On their blog DeWitt (2012) questioned the percentages applied to student outcomes. "A 20% failure rate would be unacceptable in any other context" (para. 9). I, too, have wondered about percentages, only from a perspective of randomness.

What appears logical to me about rubrics is seeing a service at a glance in incremental levels of indicators and developmental degrees of progress, e.g., 45% of end users can comprehend the module, or 25% of the board can define the project. "Complex products or behaviors can be examined efficiently" (Manoa, n.d., Why use a rubric? section, para. 1).

I decided to include planning as an indicator after I spotted a rubric with planning and budgeting listed together. I also liked its level descriptions: initial, emerging, developed, and highly developed (WASC, 2007, p. 8). In her article DeWitt (2012) mentioned some as beginning, easy, practical, and inspiring (para. 6). Next, I'm off to translate rubric-ese from academic to public. - Alice

References

Dr. Patricia DeWitt. (2012, March 27). What is satisfactory performance? Measuring students and measuring programs with rubrics [Web log post, National Institute for Learning Outcomes Assessment blog]. Retrieved on April 5, 2012, from http://illinois.edu/blog/view/915/72187?count=1&ACTION=DIALOG

Manoa, University of Hawaii, (n.d.). Creating and using rubrics. Assessment How-to. Retrieved on March 31, 2012, from http://manoa.hawaii.edu/assessment/howto/rubrics.htm

WASC [Western Association of Schools and Colleges]. (2007, August 10). New tools for teams and institutions: Rubrics for evaluating the effectiveness of assessment processes. Retrieved on March 31, 2012, from http://www.csufresno.edu/oie/assessment/documents/WASC_W13_Handout1_000.pdf
4/5/2012 9:26:10 PM
Topic:
Writing Rubics - 2nd Green Group

plkandel
plkandel
Posts: 2
Seems to me like the budget is a constraint or driver of how aggressive your rubric can be, but it is not an actual part of the rubric. Maybe you can make multiple rubrics, saying "this is what we should aim for with budget x, this is what we should aim for with budget y". In fact, I have seen approaches like this from project leaders pitching new technologies to executives committees at Intel, and it often works by getting the executives to really think through the direct ramifications of budget decisions.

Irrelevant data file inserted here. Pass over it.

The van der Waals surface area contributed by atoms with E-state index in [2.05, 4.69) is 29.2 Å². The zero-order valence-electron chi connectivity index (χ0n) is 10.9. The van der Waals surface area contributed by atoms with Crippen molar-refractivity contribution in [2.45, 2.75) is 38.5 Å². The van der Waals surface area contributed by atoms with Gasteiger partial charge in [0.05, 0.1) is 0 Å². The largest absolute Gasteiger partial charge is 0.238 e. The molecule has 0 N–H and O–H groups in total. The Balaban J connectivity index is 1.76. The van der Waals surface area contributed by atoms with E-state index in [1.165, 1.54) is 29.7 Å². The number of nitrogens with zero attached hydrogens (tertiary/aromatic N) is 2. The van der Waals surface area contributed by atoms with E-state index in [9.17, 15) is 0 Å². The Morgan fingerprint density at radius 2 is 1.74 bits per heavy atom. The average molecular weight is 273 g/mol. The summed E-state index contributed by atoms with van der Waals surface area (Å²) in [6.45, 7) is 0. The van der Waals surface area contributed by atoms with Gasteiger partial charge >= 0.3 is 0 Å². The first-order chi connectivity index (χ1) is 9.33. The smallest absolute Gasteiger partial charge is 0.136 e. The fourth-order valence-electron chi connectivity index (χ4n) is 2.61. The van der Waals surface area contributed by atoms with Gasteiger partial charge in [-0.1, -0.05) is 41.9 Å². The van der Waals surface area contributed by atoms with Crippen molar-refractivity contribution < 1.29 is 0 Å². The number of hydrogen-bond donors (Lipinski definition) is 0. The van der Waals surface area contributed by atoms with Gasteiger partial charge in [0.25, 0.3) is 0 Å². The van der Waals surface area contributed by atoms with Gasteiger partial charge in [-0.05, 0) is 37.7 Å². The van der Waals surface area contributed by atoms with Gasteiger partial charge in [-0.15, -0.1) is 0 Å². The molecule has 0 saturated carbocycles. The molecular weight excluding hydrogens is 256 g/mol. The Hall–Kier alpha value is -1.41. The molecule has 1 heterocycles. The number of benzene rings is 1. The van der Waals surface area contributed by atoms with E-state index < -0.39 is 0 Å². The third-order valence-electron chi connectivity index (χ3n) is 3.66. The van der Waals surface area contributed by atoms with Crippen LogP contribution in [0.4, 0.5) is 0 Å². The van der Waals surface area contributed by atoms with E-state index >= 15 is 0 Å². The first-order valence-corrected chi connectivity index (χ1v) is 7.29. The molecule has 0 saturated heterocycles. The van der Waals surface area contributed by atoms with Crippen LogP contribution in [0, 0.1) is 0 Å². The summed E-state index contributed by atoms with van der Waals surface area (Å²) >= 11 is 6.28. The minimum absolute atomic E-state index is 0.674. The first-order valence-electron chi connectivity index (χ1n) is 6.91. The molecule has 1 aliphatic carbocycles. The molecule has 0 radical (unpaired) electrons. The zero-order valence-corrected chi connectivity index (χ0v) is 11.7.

In general though, budget seems to me to be a category separate from overall project success. If you see that you need more money than expected to succeed, you can say "we currently stand at the low end of expectations as defined in this rubric. We need a bigger budget to move up."

bmfoster wrote:

Hiya Carlie! Your thoughts on the budget really helped me out. I'm considering backburnering (?) the budget on mine, because they don't even have the staff power to do more than just get a general increase in enrollment first. I've been overthinking this for a really long time & my plan (in it's entirety) is going to focus on just increasing enrollment and attendance and collaboration. This is only because if they can utilize this plan in the near future, the assessment of this plan can be used in an attempt to get their budget increased (it was slashed by $80k back in December). The only time budget will be mentioned is in it's cost-effectiveness from collaboration with local vendors and the community as a whole.
4/5/2012 9:17:11 PM
Topic:
Writing Rubics - 2nd Green Group

plkandel
plkandel
Posts: 2
My feeling is that budget should be an integral part of planning for results scenarios, but should not be part of the rubric. The rubric focuses on the overall goals of the project. If one of your key, measured goals of the project is cost savings, then that would count. But the budget itself seems like something we assume based on the extensive planning done elsewhere. If we get it wrong it needs to be addressed, and it may force us to revise the rubric, but it does not stand on its own as a focus of the rubric.

Does that make any sense?
edited by plkandel on 4/5/2012
4/5/2012 8:45:20 PM
Topic:
Writing Rubics - 2nd Green Group

Bonnie Foster
Bonnie Foster
Posts: 3
Ok, to Erin first... I don't know. On one hand, I think that the assessment of the marketing is necessary, but is that what is needed for this particular assessment plan? When we assess the success (seriously, say it 5x fast) of a marketing campaign at work, we are looking at how many impressions (homes) did that letter hit? Did the marketing reach homeowners? Now, in the overall assessment, it seems to be going back to the project as a whole. How many more homeowners are going to the library because of their original participation in...the summer reading program? <-- unbelievably selfish of me, but I'm trying to answer my own questions for myself

Hiya Carlie! Your thoughts on the budget really helped me out. I'm considering backburnering (?) the budget on mine, because they don't even have the staff power to do more than just get a general increase in enrollment first. I've been overthinking this for a really long time & my plan (in it's entirety) is going to focus on just increasing enrollment and attendance and collaboration. This is only because if they can utilize this plan in the near future, the assessment of this plan can be used in an attempt to get their budget increased (it was slashed by $80k back in December). The only time budget will be mentioned is in it's cost-effectiveness from collaboration with local vendors and the community as a whole.